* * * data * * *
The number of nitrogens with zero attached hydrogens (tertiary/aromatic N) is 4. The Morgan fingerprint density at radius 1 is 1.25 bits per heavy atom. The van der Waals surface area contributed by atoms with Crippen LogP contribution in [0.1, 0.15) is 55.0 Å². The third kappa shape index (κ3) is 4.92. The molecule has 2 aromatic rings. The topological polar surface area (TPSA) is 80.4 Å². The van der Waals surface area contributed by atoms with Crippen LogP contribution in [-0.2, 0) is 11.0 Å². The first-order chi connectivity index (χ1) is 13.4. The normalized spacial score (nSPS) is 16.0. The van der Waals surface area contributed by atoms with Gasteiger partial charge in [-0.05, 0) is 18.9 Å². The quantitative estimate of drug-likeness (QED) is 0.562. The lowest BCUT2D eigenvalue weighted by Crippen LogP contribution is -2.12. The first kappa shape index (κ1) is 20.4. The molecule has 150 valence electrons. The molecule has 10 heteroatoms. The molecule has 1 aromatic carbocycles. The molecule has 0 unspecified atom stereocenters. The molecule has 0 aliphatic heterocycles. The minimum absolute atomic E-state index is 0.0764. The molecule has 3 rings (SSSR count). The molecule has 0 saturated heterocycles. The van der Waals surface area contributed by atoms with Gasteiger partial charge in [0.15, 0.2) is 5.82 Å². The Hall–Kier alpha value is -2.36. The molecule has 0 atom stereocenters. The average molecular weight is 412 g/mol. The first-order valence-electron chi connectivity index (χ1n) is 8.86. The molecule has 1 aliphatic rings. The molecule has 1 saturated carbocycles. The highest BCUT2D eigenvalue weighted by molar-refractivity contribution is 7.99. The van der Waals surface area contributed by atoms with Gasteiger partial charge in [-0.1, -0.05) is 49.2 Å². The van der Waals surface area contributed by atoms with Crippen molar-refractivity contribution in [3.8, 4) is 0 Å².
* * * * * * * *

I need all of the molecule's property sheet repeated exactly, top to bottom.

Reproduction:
The number of nitrogens with zero attached hydrogens (tertiary/aromatic N) is 4. The Morgan fingerprint density at radius 1 is 1.25 bits per heavy atom. The van der Waals surface area contributed by atoms with Crippen LogP contribution in [0.1, 0.15) is 55.0 Å². The third kappa shape index (κ3) is 4.92. The molecule has 2 aromatic rings. The topological polar surface area (TPSA) is 80.4 Å². The van der Waals surface area contributed by atoms with Crippen LogP contribution in [-0.2, 0) is 11.0 Å². The first-order chi connectivity index (χ1) is 13.4. The normalized spacial score (nSPS) is 16.0. The van der Waals surface area contributed by atoms with Gasteiger partial charge in [-0.05, 0) is 18.9 Å². The quantitative estimate of drug-likeness (QED) is 0.562. The lowest BCUT2D eigenvalue weighted by Crippen LogP contribution is -2.12. The first kappa shape index (κ1) is 20.4. The molecule has 150 valence electrons. The molecule has 10 heteroatoms. The molecule has 1 aromatic carbocycles. The molecule has 0 unspecified atom stereocenters. The molecule has 0 aliphatic heterocycles. The minimum absolute atomic E-state index is 0.0764. The molecule has 3 rings (SSSR count). The molecule has 0 saturated heterocycles. The van der Waals surface area contributed by atoms with Gasteiger partial charge in [0.15, 0.2) is 5.82 Å². The Hall–Kier alpha value is -2.36. The molecule has 0 atom stereocenters. The average molecular weight is 412 g/mol. The first-order valence-electron chi connectivity index (χ1n) is 8.86. The molecule has 1 aliphatic rings. The molecule has 1 saturated carbocycles. The highest BCUT2D eigenvalue weighted by molar-refractivity contribution is 7.99. The van der Waals surface area contributed by atoms with Gasteiger partial charge in [-0.1, -0.05) is 49.2 Å². The van der Waals surface area contributed by atoms with Crippen molar-refractivity contribution in [3.8, 4) is 0 Å².